Given that life insurance sales suffered a more dramatic decline in the first half of 2009 than at any time since World War II, one might expect that all advisors are hurting. While that may be true of most producers, some actually have grown their practices during the recession.
“I’m having a very good year selling life insurance,” says Chris O’Shea, an advisor representative at Allegiance Financial Advisors, Jacksonville, Fla. “In terms of premium dollars, my sales are up from 12% to 15% since last year.”
E.L. “Duke” Marston, a principal of Marston Financial & Insurance Services, Belfast, Me., has enjoyed a similar rise in sales. “I’m finding that individuals are still interested in life insurance, both permanent and term policies,” he says. “In light of all that has happened in the economy and in the credit markets over the past year, they understand the value of a product that offers a guaranteed benefit.”
These comments contrast starkly with the conclusions of a recent study on life insurance sales from LIMRA International. The Windsor, Conn.-based firm reported that individual life insurance annualized premiums plummeted 26% in the first quarter of 2009, then dropped another 20% in the second quarter, yielding a combined 6-month decline not witnessed since 1942.
Variable life sales, which fluctuate with the market, suffered the most, falling by 50% in the second quarter and 55% for the first half of the year. Universal life sales fell 29% and 27%, respective, over the same periods.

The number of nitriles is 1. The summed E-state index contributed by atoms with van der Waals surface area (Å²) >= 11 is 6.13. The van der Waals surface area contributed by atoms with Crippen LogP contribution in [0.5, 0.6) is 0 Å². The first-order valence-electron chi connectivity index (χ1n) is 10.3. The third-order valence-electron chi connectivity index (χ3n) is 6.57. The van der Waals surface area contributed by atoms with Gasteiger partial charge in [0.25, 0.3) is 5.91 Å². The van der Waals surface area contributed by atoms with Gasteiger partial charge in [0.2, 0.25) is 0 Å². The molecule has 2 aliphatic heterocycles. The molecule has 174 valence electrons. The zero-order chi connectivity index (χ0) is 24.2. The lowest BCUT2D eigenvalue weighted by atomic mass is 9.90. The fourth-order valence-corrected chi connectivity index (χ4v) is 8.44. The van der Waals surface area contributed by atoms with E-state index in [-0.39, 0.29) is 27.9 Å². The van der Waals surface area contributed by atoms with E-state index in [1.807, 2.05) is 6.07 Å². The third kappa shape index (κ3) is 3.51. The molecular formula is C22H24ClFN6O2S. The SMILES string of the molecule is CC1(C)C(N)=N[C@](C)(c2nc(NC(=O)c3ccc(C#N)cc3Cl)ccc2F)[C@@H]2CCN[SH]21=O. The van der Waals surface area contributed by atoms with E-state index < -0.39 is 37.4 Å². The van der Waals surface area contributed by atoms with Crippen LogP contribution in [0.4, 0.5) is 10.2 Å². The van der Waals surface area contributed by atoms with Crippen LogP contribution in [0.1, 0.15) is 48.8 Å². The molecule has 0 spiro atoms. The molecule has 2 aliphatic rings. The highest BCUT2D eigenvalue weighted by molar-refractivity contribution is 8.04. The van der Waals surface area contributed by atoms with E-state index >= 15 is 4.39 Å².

Ashley Durham, a senior analyst of product research at LIMRA, attributed the dip in sales in part to tighter budgets faced by individuals in the current recession. Another factor is the rise in premium costs, increases made necessary in many cases due to stiffer capital reserve requirements.
Yet, advisors have continued to build their practices despite the difficult environment for life insurance sales. What gives? Those interviewed by National Underwriter credit their own efforts, some of which were undertaken to counteract the effects of the contracting market.
Marston attributes more than half of his revenue gain to a decision he made in 2008 to purchase leads from a third-party vendor. He pays $15 per contact–a manageable commitment, he says, in comparison to lead-sharing programs that often charge fees of $1,000 or more for leads sold in bulk. Of the 3 to 6 leads he receives monthly, he typically closes one or two, he says.
Philip Harriman, the immediate past president of the Million Dollar Round Table and a principal of Lebel & Harriman, Falmouth, Me., observes that his practice has compensated for lost life sales in the past year by adding a credentialed human resources staffer. The rep handles HR functions–complying with government regulations, developing employee policy manuals, conducting pay scale analyses, etc.–for small business clients that don’t have an internal HR staff person.